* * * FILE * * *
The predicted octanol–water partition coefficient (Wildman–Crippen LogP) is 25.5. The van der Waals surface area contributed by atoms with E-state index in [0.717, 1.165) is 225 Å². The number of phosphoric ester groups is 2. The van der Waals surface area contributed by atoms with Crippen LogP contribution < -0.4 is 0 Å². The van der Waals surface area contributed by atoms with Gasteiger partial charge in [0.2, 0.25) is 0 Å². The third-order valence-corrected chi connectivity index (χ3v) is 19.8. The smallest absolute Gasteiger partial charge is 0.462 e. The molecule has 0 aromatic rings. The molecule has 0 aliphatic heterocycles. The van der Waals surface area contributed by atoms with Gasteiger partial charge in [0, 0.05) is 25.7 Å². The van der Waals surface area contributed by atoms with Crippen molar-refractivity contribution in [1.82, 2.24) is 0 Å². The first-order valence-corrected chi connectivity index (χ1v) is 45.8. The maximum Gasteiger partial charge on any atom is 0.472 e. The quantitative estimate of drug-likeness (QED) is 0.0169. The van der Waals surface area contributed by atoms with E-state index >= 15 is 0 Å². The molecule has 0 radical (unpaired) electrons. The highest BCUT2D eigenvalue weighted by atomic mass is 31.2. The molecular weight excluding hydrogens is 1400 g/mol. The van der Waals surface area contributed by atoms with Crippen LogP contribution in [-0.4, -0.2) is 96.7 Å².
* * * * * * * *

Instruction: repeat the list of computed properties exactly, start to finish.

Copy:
The predicted octanol–water partition coefficient (Wildman–Crippen LogP) is 25.5. The van der Waals surface area contributed by atoms with E-state index in [0.717, 1.165) is 225 Å². The number of phosphoric ester groups is 2. The van der Waals surface area contributed by atoms with Crippen LogP contribution < -0.4 is 0 Å². The van der Waals surface area contributed by atoms with Gasteiger partial charge in [0.2, 0.25) is 0 Å². The third-order valence-corrected chi connectivity index (χ3v) is 19.8. The smallest absolute Gasteiger partial charge is 0.462 e. The molecule has 0 aromatic rings. The molecule has 0 aliphatic heterocycles. The van der Waals surface area contributed by atoms with Gasteiger partial charge in [0, 0.05) is 25.7 Å². The van der Waals surface area contributed by atoms with Crippen molar-refractivity contribution in [1.82, 2.24) is 0 Å². The first-order valence-corrected chi connectivity index (χ1v) is 45.8. The maximum Gasteiger partial charge on any atom is 0.472 e. The quantitative estimate of drug-likeness (QED) is 0.0169. The van der Waals surface area contributed by atoms with E-state index >= 15 is 0 Å². The molecule has 0 radical (unpaired) electrons. The highest BCUT2D eigenvalue weighted by atomic mass is 31.2. The molecular weight excluding hydrogens is 1400 g/mol. The van der Waals surface area contributed by atoms with Crippen LogP contribution in [-0.4, -0.2) is 96.7 Å².